Advertisement
taxes

Tax Forms You Need to File Your Return

You need the following forms to verify income, deductible expenses and charitable gifts when filing your income tax return.

Question: What tax forms should I be receiving before tax-filing season, and when should I expect to get them?

Answer: Your employer should be sending your Form W-2 to you by the end of January. In the next few weeks you should also be on the lookout for other forms that provide key information for filing your taxes.

Advertisement - Article continues below

Most of these forms report payouts and must be sent to you by January 31, although a few have a February 15 deadline, such as Form 1099-DIV and Form 1099-B, says Steven Hamilton, an enrolled agent with offices in Chicago and Spring Hill, Fla., who is authorized to represent taxpayers before the IRS. Once you receive these forms, gather other documents that show whether any portion of the payouts should be tax-free and keep them in your tax records. Here are some of the key forms:

Form 1099-MISC. This form reports “nonemployee compensation,” such as freelance income, income from work as an independent contractor or rental income. You should receive a 1099-MISC from everyone who paid you $600 or more in 2018.

1099 forms from bank and investment accounts. You should receive a 1099-INT reporting interest earned from a bank account, a 1099-DIV from your brokerage firm with the amount of dividends paid to you, and, if you sold stocks or mutual funds in 2018, a 1099-B for investment sales reporting capital gains.

Advertisement
Advertisement - Article continues below
Advertisement - Article continues below

Form 1099-R. This form reports distributions from retirement accounts, such as 401(k)s and IRAs, as well as Roth IRA conversions and direct rollovers from a 401(k) to an IRA. Not all of this money is taxable. For example, a qualified rollover from one IRA to another, or from a 401(k) to an IRA, will be tax-free. If that’s the case, you’ll report the gross distribution amount from the 1099-R on your Form 1040 when you file your income tax return, but you’ll write “$0” for the taxable amount.

Also, if you’re 70½ or older and transferred money from your IRA directly to charity (up to $100,000 per year), then this “qualified charitable distribution” is not taxable. Subtract the QCD from the taxable distributions when filling out the line for the taxable amount on your 1040, and keep records from the charity acknowledging your contribution. Seen Reporting an RMD to Charity on Your Tax Return for more information about the procedure.

Advertisement - Article continues below

Form 1099-SA. This form shows how much money was withdrawn from a health savings account during the tax year, but it doesn’t specify whether the distributions were tax-free withdrawals for eligible expenses. You have to submit Form 8889 and designate whether the money was used for eligible medical expenses, says Hamilton, the enrolled agent. Keep records of your health care expenses so you’ll have evidence that those withdrawals are tax-free.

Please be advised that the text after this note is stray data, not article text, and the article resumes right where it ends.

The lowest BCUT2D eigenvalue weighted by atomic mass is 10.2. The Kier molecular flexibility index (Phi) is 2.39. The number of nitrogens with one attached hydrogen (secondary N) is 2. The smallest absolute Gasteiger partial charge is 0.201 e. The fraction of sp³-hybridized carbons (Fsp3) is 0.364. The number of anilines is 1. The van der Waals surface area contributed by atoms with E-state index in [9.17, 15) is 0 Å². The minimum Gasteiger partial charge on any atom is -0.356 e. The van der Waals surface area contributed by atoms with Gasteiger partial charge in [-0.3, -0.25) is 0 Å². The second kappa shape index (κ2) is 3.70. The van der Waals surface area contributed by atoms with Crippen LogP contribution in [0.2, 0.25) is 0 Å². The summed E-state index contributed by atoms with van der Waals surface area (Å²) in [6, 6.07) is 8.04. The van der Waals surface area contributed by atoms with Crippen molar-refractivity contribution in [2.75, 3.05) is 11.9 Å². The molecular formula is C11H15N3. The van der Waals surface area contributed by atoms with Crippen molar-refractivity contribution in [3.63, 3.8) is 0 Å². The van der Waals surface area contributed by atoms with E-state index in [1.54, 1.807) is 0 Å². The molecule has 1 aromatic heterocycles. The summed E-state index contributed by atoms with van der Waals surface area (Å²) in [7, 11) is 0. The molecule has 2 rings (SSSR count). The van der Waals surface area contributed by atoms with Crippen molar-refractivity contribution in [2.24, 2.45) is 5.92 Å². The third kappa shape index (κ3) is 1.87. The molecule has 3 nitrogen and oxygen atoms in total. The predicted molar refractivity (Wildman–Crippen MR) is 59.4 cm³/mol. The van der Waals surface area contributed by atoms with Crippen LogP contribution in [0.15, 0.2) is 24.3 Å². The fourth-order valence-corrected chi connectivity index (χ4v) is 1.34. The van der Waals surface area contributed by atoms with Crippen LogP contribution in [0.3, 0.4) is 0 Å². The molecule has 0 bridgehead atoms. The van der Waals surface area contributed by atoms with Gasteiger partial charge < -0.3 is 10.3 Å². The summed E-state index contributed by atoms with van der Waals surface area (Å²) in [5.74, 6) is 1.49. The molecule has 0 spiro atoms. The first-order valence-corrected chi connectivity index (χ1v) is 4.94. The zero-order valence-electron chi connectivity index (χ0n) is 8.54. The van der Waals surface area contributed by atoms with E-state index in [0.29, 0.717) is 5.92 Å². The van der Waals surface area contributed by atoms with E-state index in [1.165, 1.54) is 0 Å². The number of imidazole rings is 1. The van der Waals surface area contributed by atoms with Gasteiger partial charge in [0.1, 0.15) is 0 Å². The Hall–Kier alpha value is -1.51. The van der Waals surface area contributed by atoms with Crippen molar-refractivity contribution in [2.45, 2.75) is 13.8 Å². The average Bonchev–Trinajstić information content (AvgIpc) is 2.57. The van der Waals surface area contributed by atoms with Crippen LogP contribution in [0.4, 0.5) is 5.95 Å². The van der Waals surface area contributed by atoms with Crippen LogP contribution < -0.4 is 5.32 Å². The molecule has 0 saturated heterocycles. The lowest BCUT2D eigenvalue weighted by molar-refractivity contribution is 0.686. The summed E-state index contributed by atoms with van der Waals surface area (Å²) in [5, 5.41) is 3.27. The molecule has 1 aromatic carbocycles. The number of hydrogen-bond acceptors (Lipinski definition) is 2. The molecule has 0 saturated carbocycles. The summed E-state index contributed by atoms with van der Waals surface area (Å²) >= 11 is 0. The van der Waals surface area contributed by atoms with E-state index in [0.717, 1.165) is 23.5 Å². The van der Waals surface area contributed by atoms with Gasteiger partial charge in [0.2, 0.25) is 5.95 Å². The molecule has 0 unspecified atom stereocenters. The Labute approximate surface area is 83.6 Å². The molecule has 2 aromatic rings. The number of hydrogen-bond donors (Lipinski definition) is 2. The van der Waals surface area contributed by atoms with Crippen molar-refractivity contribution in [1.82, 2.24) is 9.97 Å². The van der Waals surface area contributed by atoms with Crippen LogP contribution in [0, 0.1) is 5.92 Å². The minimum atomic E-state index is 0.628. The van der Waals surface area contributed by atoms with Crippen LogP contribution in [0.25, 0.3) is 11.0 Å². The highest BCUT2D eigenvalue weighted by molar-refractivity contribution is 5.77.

Form 1099-Q. Total distributions from 529 accounts or Coverdell education savings accounts are reported on this form. Gather documentation of qualified expenses in your tax files so you can prove which portion of the money should be tax-free. If you made some withdrawals that were not for eligible education expenses, see IRS Publication 970 for more information about calculating the portion that is taxable.

Form 1098. This reports how much mortgage interest you paid during the year. If you’re taking the standard deduction in 2018 rather than itemizing (now that the standard deduction has nearly doubled from last year), you may not be deducting mortgage interest, but Hamilton recommends keeping the form anyway. You may, for example, need the form if you decide to amend your return. See the IRS’s Tax Reform Basics for Individuals and Families for more information about how the new tax law changed the rules and limits for deducting mortgage interest for 2018.

For more information about these and other tax forms you may be receiving soon, see Tax Forms That Can Accidentally Increase Your Tax Bill.

Advertisement

Most Popular

HSAs Get Even Better
Financial Planning

HSAs Get Even Better

Workers have more options with flexible spending accounts, too.
July 2, 2020
Find a Great Place to Retire
happy retirement

Find a Great Place to Retire

Our cities provide plenty of space to spread out without skimping on health care or other amenities.
July 2, 2020
What Are the Income Tax Brackets for 2020 vs. 2019?
tax brackets

What Are the Income Tax Brackets for 2020 vs. 2019?

The IRS unveiled the 2020 tax brackets, and it's never too early to start planning to minimize your future tax bill.
June 20, 2020

Recommended

20 IRS Audit Red Flags
tax returns

20 IRS Audit Red Flags

There's no sure way to avoid an IRS audit, but these red flags could increase your chances of drawing unwanted attention from the IRS.
July 1, 2020
10 IRS Audit Red Flags for Retirees
retirement

10 IRS Audit Red Flags for Retirees

Watch out: These things can increase the chances that the IRS will give your tax return a closer look.
July 1, 2020
Is There an Unclaimed Tax Refund Waiting for You?
tax refunds

Is There an Unclaimed Tax Refund Waiting for You?

The IRS has $1.5 billion in refunds from 2016 waiting to be claimed. Is any of that money yours?
July 1, 2020
IRS Is Not Extending the Tax Deadline Again
tax deadline

IRS Is Not Extending the Tax Deadline Again

Tax Day 2020 was already pushed back from April 15 to July 15, but it won't be delayed further.
June 30, 2020